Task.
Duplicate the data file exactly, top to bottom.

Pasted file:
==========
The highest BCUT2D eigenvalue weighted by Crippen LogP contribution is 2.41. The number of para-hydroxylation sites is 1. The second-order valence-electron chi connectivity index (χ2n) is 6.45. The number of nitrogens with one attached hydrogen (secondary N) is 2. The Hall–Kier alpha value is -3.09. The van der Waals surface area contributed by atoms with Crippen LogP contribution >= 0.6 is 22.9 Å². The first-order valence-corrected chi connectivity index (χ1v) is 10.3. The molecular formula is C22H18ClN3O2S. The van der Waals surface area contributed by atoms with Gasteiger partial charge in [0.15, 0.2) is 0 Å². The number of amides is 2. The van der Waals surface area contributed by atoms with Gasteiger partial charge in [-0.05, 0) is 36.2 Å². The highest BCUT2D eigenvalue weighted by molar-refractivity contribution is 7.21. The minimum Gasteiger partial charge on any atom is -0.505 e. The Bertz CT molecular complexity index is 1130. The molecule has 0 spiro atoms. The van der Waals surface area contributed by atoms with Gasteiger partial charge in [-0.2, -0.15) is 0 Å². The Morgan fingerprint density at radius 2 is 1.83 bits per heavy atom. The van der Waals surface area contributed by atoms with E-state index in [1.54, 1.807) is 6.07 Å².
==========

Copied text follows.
The highest BCUT2D eigenvalue weighted by Crippen LogP contribution is 2.41. The number of para-hydroxylation sites is 1. The second-order valence-electron chi connectivity index (χ2n) is 6.45. The number of nitrogens with one attached hydrogen (secondary N) is 2. The Hall–Kier alpha value is -3.09. The van der Waals surface area contributed by atoms with Crippen LogP contribution >= 0.6 is 22.9 Å². The first-order valence-corrected chi connectivity index (χ1v) is 10.3. The molecular formula is C22H18ClN3O2S. The van der Waals surface area contributed by atoms with Gasteiger partial charge in [0.15, 0.2) is 0 Å². The number of amides is 2. The van der Waals surface area contributed by atoms with Gasteiger partial charge in [-0.05, 0) is 36.2 Å². The highest BCUT2D eigenvalue weighted by molar-refractivity contribution is 7.21. The minimum Gasteiger partial charge on any atom is -0.505 e. The Bertz CT molecular complexity index is 1130. The molecule has 0 spiro atoms. The van der Waals surface area contributed by atoms with Gasteiger partial charge in [-0.2, -0.15) is 0 Å². The Morgan fingerprint density at radius 2 is 1.83 bits per heavy atom. The van der Waals surface area contributed by atoms with E-state index in [1.54, 1.807) is 6.07 Å².